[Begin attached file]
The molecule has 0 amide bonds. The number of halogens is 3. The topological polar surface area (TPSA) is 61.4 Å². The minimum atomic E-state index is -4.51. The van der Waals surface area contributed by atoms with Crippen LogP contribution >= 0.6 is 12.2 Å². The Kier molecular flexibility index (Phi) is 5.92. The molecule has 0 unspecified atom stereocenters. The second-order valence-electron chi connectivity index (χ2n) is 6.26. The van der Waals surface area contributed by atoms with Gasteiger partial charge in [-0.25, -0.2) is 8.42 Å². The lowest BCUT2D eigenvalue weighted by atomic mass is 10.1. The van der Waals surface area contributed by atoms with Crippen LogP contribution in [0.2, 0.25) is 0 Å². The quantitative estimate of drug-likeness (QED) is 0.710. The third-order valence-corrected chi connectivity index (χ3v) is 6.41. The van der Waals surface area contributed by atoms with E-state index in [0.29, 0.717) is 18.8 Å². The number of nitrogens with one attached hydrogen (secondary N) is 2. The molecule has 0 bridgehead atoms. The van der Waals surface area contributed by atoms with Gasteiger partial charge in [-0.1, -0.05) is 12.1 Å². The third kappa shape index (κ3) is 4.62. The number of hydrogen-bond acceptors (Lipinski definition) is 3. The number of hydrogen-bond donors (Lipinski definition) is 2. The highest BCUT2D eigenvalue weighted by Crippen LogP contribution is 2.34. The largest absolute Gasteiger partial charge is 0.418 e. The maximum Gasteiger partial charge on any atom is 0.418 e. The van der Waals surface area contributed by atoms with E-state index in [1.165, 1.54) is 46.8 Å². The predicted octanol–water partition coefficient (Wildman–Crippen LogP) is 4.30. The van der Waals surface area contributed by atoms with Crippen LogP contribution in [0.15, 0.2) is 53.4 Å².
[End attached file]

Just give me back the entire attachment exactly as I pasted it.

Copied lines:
The molecule has 0 amide bonds. The number of halogens is 3. The topological polar surface area (TPSA) is 61.4 Å². The minimum atomic E-state index is -4.51. The van der Waals surface area contributed by atoms with Crippen LogP contribution >= 0.6 is 12.2 Å². The Kier molecular flexibility index (Phi) is 5.92. The molecule has 0 unspecified atom stereocenters. The second-order valence-electron chi connectivity index (χ2n) is 6.26. The van der Waals surface area contributed by atoms with Gasteiger partial charge in [-0.25, -0.2) is 8.42 Å². The lowest BCUT2D eigenvalue weighted by atomic mass is 10.1. The van der Waals surface area contributed by atoms with Crippen LogP contribution in [0.2, 0.25) is 0 Å². The quantitative estimate of drug-likeness (QED) is 0.710. The third-order valence-corrected chi connectivity index (χ3v) is 6.41. The van der Waals surface area contributed by atoms with E-state index in [0.29, 0.717) is 18.8 Å². The number of nitrogens with one attached hydrogen (secondary N) is 2. The molecule has 0 bridgehead atoms. The van der Waals surface area contributed by atoms with Gasteiger partial charge in [-0.1, -0.05) is 12.1 Å². The third kappa shape index (κ3) is 4.62. The number of hydrogen-bond acceptors (Lipinski definition) is 3. The number of hydrogen-bond donors (Lipinski definition) is 2. The highest BCUT2D eigenvalue weighted by Crippen LogP contribution is 2.34. The largest absolute Gasteiger partial charge is 0.418 e. The maximum Gasteiger partial charge on any atom is 0.418 e. The van der Waals surface area contributed by atoms with E-state index in [1.165, 1.54) is 46.8 Å². The predicted octanol–water partition coefficient (Wildman–Crippen LogP) is 4.30. The van der Waals surface area contributed by atoms with Crippen LogP contribution in [0.15, 0.2) is 53.4 Å².